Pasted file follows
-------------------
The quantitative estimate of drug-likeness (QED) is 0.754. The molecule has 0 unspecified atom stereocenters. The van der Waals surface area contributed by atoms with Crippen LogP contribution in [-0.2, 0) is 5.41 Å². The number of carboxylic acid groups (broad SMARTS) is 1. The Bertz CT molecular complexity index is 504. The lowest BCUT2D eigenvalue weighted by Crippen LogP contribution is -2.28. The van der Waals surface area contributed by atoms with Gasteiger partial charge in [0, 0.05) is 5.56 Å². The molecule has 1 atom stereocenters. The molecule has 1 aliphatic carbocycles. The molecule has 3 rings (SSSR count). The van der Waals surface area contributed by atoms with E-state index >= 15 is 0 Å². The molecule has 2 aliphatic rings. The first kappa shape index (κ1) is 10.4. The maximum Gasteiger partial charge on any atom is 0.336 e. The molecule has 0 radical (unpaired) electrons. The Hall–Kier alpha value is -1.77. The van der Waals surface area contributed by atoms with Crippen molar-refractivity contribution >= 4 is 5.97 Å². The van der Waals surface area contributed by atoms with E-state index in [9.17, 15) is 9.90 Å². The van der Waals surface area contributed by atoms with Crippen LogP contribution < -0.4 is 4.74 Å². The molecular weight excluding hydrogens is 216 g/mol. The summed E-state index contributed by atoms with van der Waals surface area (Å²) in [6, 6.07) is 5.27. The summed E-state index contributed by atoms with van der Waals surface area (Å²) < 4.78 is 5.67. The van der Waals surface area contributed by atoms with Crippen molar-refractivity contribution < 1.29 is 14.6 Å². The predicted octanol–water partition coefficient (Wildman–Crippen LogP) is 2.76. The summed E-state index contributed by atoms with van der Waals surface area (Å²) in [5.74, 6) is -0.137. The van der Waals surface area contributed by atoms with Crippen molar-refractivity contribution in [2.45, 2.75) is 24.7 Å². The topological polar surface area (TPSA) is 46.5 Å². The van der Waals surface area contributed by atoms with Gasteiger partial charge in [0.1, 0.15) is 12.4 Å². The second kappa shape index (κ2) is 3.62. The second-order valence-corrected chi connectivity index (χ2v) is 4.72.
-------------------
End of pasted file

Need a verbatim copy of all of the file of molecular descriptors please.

The quantitative estimate of drug-likeness (QED) is 0.754. The molecule has 0 unspecified atom stereocenters. The van der Waals surface area contributed by atoms with Crippen LogP contribution in [-0.2, 0) is 5.41 Å². The number of carboxylic acid groups (broad SMARTS) is 1. The Bertz CT molecular complexity index is 504. The lowest BCUT2D eigenvalue weighted by Crippen LogP contribution is -2.28. The van der Waals surface area contributed by atoms with Gasteiger partial charge in [0, 0.05) is 5.56 Å². The molecule has 1 atom stereocenters. The molecule has 1 aliphatic carbocycles. The molecule has 3 rings (SSSR count). The van der Waals surface area contributed by atoms with E-state index >= 15 is 0 Å². The molecule has 2 aliphatic rings. The first kappa shape index (κ1) is 10.4. The maximum Gasteiger partial charge on any atom is 0.336 e. The molecule has 0 radical (unpaired) electrons. The Hall–Kier alpha value is -1.77. The van der Waals surface area contributed by atoms with Crippen molar-refractivity contribution >= 4 is 5.97 Å². The van der Waals surface area contributed by atoms with E-state index in [9.17, 15) is 9.90 Å². The van der Waals surface area contributed by atoms with Crippen LogP contribution < -0.4 is 4.74 Å². The molecular weight excluding hydrogens is 216 g/mol. The summed E-state index contributed by atoms with van der Waals surface area (Å²) in [6, 6.07) is 5.27. The summed E-state index contributed by atoms with van der Waals surface area (Å²) < 4.78 is 5.67. The van der Waals surface area contributed by atoms with Crippen molar-refractivity contribution < 1.29 is 14.6 Å². The predicted octanol–water partition coefficient (Wildman–Crippen LogP) is 2.76. The summed E-state index contributed by atoms with van der Waals surface area (Å²) in [5.74, 6) is -0.137. The van der Waals surface area contributed by atoms with Crippen molar-refractivity contribution in [2.45, 2.75) is 24.7 Å². The topological polar surface area (TPSA) is 46.5 Å². The van der Waals surface area contributed by atoms with Gasteiger partial charge in [0.1, 0.15) is 12.4 Å². The second kappa shape index (κ2) is 3.62. The second-order valence-corrected chi connectivity index (χ2v) is 4.72.